In this time of Christmas hope and cheer, the Adult Bible Study Guide comes out aggressively against other Christians. There are only two global sides prior to the next Advent: error or truth. After citing a few proof texts—with sometimes only a few words from a sentence—the lesson finishes the first day with a reductive, anti-ecumenical spirit.
“Through the two great errors, the immortality of the soul and Sunday sacredness, Satan will bring the people under his deceptions. While the former lays the foundation of spiritualism, the latter creates a bond of sympathy with Rome.”—Ellen G. White, The Great Controversy, p. 588.
I understand the socio-religious context for that statement by a preeminent Adventist thought leader at the time, but today it rings unfriendly, if not bigoted. Why include it in the lesson?
Last week, Adventist pastor Dustin Hall tweeted out, “Wow the SS lesson the last few weeks has not been very visitor friendly. Yikes.” He got over 30 likes for that growth-minded analysis, including one from me. Imagine bringing a Roman Catholic friend to church to enjoy an Advent-ish Sabbath and for them to hear this during the Sabbath “Bible” study hour.
What’s causing this official global Adventist lack of Christian courtesy? As another Adventist pastor on Twitter replied, “I’m thinking that there is a real problem caused by GC folks having very little contact with real world, day-to-day, pastoral care.”
If there is one thing that the postmodern worldview helps us out with, it's understanding that those who declare themselves error-free and are mean about it usually have some internal issues to work out.
What’s interesting is that the rest of the lesson purports to explore “The Biblical Worldview.” Yet it really jumps around a series of hard-to-connect topics. In order to combat the end-time deception of soul immortality, it first covers Jesus’s physical and mental development and Adam and Eve’s imago dei creation. From there it meanders through a kind of Mind, Character, and Personality field, encouraging daily death to self and also to live as though “every single day of our life is our life in miniature.”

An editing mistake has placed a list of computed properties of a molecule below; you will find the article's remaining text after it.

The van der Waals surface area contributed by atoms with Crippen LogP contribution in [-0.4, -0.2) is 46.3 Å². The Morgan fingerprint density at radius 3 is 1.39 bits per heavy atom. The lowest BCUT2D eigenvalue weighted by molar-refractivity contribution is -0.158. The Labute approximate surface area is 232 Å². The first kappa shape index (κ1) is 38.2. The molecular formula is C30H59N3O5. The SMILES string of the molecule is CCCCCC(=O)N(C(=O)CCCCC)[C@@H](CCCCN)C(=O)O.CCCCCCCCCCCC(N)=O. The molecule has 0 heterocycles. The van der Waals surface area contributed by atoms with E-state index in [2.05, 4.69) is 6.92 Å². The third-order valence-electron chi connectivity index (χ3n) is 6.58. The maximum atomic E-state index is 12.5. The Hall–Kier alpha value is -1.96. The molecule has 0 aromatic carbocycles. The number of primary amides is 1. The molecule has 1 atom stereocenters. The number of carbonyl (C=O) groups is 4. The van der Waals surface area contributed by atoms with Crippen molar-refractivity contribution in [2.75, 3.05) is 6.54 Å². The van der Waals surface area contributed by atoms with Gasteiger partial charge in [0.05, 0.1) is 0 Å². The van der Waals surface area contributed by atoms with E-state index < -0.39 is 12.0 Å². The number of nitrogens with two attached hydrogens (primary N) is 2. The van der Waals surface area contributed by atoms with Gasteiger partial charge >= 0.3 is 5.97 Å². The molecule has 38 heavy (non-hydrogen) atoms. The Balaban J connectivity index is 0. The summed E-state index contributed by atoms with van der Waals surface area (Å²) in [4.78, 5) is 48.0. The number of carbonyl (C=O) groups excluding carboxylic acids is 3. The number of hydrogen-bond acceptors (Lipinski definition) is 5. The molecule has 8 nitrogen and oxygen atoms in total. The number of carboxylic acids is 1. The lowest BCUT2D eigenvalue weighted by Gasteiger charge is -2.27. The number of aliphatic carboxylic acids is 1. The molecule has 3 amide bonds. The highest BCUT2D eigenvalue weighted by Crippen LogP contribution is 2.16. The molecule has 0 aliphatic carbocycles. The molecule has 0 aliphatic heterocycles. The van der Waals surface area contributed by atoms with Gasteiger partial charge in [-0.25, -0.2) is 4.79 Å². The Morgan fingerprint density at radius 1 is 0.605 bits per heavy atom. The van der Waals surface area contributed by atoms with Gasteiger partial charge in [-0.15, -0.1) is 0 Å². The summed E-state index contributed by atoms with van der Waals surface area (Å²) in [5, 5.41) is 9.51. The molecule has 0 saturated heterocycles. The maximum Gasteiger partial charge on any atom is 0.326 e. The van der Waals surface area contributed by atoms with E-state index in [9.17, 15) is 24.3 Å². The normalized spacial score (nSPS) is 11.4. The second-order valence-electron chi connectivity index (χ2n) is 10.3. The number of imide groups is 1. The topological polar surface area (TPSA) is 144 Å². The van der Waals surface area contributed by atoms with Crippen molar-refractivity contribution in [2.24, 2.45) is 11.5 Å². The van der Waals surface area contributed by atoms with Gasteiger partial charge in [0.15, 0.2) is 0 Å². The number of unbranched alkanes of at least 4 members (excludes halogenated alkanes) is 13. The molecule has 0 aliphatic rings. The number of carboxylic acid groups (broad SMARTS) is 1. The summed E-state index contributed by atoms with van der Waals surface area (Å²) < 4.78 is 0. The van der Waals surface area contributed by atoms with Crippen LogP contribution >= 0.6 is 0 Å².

When hope is almost lost, the Teacher Comments offers a block of quotes by Christian scholars outside of the Adventist communion. Cited in a quarterly section titled “Anthropological Studies and Neuroscience,” both the ex-evangelical ethicist David P. Gushee and the Church of the Brethren ordained minister and philosopher Nancey Murphy have shown up on the pages of this website. Good to know who’s on the side of truth!
Recent studies in theological anthropology present excellent new views on the mortality of the whole human being. Research confirms the biblical teaching. David P. Gushee declares: “Unlike the Greek notion that the body decays while the self floats off to heaven, a biblical (especially a Jewish) understanding seems to envision no such separable existence between body and soul or spirit. When we die, all of us dies.”—Only Human: Christian Reflections on the Journey Toward Wholeness (San Francisco, CA: Jossey-Bass, 2005), p. 49.